When you spiral down one of those dark holes, what brings you back?
I’m not sure. It’s different things at different times. Dogs help; animals help. Writing helps, trying to put that energy into a constructive framework and not let it defeat me. Being around people I love, my family. Sometimes you get so low that it almost paralyzes you.
It’s almost been 10 years since the release of Late, Late at Night, your incredibly candid memoir. Of all the admissions in the book, what did people respond to most?
Oh, absolutely, it was the depression, which I didn’t think was that big of a deal when I wrote about it. I made it kind of a third person so I could try and describe the torment that this thing visited on me. I figured that everyone would be talking about the rock ’n’ roll sex, like everyone has to mention in these kinds of books. But no one brought that up. Everyone talked about the fact that I battled depression.
I guess there was a stigma that I didn’t see, because I’ve always been ready to talk about it with anybody. I just didn’t think anyone was that interested—except my therapist.
Everyone goes through some variation of it. I think I’ve met one person who doesn’t suffer from depression. I’m trying to get a blood sample to figure out why.
Why is the hard-driving sound on this album right for this moment in time?
It’s a fairly aggressive record, but it also talks about a lot of stuff that I’ve been thinking about for a long time. I see evil everywhere, and I wonder where God is with the world seemingly going down the tubes with bad leaders, with the poisoning of our planet. It’s insane.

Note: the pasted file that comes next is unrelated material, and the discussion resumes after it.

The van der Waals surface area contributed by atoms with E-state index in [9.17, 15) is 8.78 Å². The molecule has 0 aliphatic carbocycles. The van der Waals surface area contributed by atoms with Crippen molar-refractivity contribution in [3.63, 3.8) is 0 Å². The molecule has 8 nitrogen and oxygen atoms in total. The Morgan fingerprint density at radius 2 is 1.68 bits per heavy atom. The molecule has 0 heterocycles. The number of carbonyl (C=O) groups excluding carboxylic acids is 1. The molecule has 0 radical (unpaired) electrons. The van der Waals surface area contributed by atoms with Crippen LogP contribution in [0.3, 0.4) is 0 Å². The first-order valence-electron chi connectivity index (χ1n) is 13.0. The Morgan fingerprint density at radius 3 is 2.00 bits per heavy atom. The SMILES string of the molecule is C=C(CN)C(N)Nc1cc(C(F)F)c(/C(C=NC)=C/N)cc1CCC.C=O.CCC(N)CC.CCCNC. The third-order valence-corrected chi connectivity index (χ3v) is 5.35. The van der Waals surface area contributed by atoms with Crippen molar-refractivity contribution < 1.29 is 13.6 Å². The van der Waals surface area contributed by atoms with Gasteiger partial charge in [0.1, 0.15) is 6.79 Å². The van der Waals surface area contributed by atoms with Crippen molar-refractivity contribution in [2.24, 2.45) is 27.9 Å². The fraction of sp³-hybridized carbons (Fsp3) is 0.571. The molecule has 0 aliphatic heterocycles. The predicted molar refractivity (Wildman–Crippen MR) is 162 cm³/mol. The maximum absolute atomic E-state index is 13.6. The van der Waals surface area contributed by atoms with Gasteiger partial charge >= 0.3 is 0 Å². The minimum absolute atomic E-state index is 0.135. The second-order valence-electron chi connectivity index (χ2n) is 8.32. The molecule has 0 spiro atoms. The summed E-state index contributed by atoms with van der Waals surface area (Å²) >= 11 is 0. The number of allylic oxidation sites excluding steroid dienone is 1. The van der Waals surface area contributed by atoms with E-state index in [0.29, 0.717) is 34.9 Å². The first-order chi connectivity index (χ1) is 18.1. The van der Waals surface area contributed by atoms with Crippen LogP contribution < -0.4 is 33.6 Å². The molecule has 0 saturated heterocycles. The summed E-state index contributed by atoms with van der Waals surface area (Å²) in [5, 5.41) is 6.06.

It’s all tied to the thought of where is this all going to end? Is it going to blow up in our faces? “The Snake King” has a lot of free-form thinking, a lot of flow of consciousness, but there’s a lot of truth in it—and it can be interpreted in different ways. I wanted my general attitude to come out without being too on the nose. The music just followed the attitude of the lyrics.
I know a lot of people still have the belief that music can change society. I’ve always felt that music is a reflection of society, not the other way around.
Are you ever blown away that songs you wrote back in the 1970s and ’80s, like “Jessie’s Girl,” still mean so much to some people?
The power of “Jessie’s Girl” didn’t have as much to do with me, once I wrote and recorded it and let it go. It’s the people who latched onto it. You never know why a particular song becomes that kind of thing, but it’s always amazing to me.
I met someone recently who told me that he loved my music—and so did his 14-year-old son, who loves “Jessie’s Girl.” That kind of stuff is mind-blowing.
Be honest. When it comes to your acting, all anyone wants to talk about is Noah Drake, right?
Oh, totally. It annoys the hell out of me. A bunch of crappy scripts and bad acting and s—-y lighting and too much makeup, and that’s what they remember.
I’m still trying to get past that. It’s a work in progress.
Rick Springfield in concert
Where: The Pavilion at Seminole Casino Coconut Creek
When: Jan. 18, 8 p.m.
About: Springfield brings his full band to The Pavilion for a rockin’ show that will feature cuts from his latest blues-infused album, “The Snake King,” along with a selection of hits from a catalog that includes 17 Top 40 hits and 25 million records sold.
Tickets: Priced at $40, $50 and $65 (sans service charges); ticketmaster.com or 800.653.8000